Australia will proceed with the rollout of the AstraZeneca vaccine after a clotting case in Melbourne3rd April 2021
Professor Kidd said he was aware that reports of the man developing blood clots after receiving the COVID-19 vaccine could create apprehension in the Australian public.
But he said serious side effects are rare and the greater risk posed to the Australian population was another severe COVID-19 outbreak.
“I acknowledge that these reports will lead to uncertainty and anxiety, and we will continue to provide more information as soon as we have it available,” Professor Kidd said on Saturday afternoon.
“The risk of serious side effects remains very low, but safety is paramount, which is why ATAGI and the TGA are continuing to do due diligence on this case.
“Our advice remains that we continue to be at risk of another serious outbreak of COVID-19 in Australia, at a time where most of the population has no immunity from either past infection or from vaccination.
“If we experienced a severe outbreak – especially among older Australians and those with severe health issues – the risk is far greater than the very small potential risk of a very rare clotting disorder associated with the vaccine.”
Professor Kidd noted there were many mild side effects of the vaccine, such as fever and muscle soreness, which start within 24 hours of receiving the vaccine and go away after 1-2 days.
Professor Kidd said the Australian government was working closely with jurisdictions where millions of doses had been administered, such as the European Union, to better understand any possible link between the vaccine and the rare clotting condition.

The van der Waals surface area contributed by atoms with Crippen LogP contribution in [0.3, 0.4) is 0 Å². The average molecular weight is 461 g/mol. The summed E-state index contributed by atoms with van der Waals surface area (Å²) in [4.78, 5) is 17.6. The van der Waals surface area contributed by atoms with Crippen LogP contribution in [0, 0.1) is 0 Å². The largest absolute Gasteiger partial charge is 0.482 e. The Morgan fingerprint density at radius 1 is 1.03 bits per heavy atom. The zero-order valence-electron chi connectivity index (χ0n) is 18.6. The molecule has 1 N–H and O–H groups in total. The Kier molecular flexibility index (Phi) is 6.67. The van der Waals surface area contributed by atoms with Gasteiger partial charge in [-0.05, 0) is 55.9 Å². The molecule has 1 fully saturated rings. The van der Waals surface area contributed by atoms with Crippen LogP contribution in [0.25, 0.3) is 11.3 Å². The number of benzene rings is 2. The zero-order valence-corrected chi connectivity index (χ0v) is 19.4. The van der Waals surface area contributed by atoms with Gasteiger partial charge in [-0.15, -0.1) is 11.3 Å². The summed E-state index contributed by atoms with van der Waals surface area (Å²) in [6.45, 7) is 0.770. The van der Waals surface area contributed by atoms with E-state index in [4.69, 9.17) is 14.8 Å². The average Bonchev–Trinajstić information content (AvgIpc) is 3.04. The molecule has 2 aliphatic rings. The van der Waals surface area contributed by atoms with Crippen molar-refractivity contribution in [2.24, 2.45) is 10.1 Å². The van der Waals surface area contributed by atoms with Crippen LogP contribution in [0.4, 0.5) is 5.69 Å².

“We don’t have definitive evidence of causality, but given how consistent the clinical features are in this case, with some similar cases which have been seen overseas, it is likely that this case is… related to the vaccine,” he said.
About 670,000 vaccinations had been delivered by April 1, well short of the four million jabs the federal government had initially promised.
More than 18 million people in the UK have received the AstraZeneca jab and Australian authorities have stressed there have been only a few probable cases of blood clots.
The Australian Technical Advisory Group on Immunisation (ATAGI) has asked people to be alert for potential severe side effects that occur more than four days after vaccination.
“Consumers should be particularly alert to severe, persistent headaches that are different to their ‘usual’ pattern and do not settle with paracetamol or other painkillers,” it said in a statement on Friday.
James Massola is political correspondent for the Sun-Herald and
Sunday Age. He was previously south-east Asia correspondent in Jakarta and chief political correspondent. Before that he was political correspondent for the Australian Financial Review.
Ashleigh McMillan is a breaking news reporter at The Age. Got a story? Email me at firstname.lastname@example.org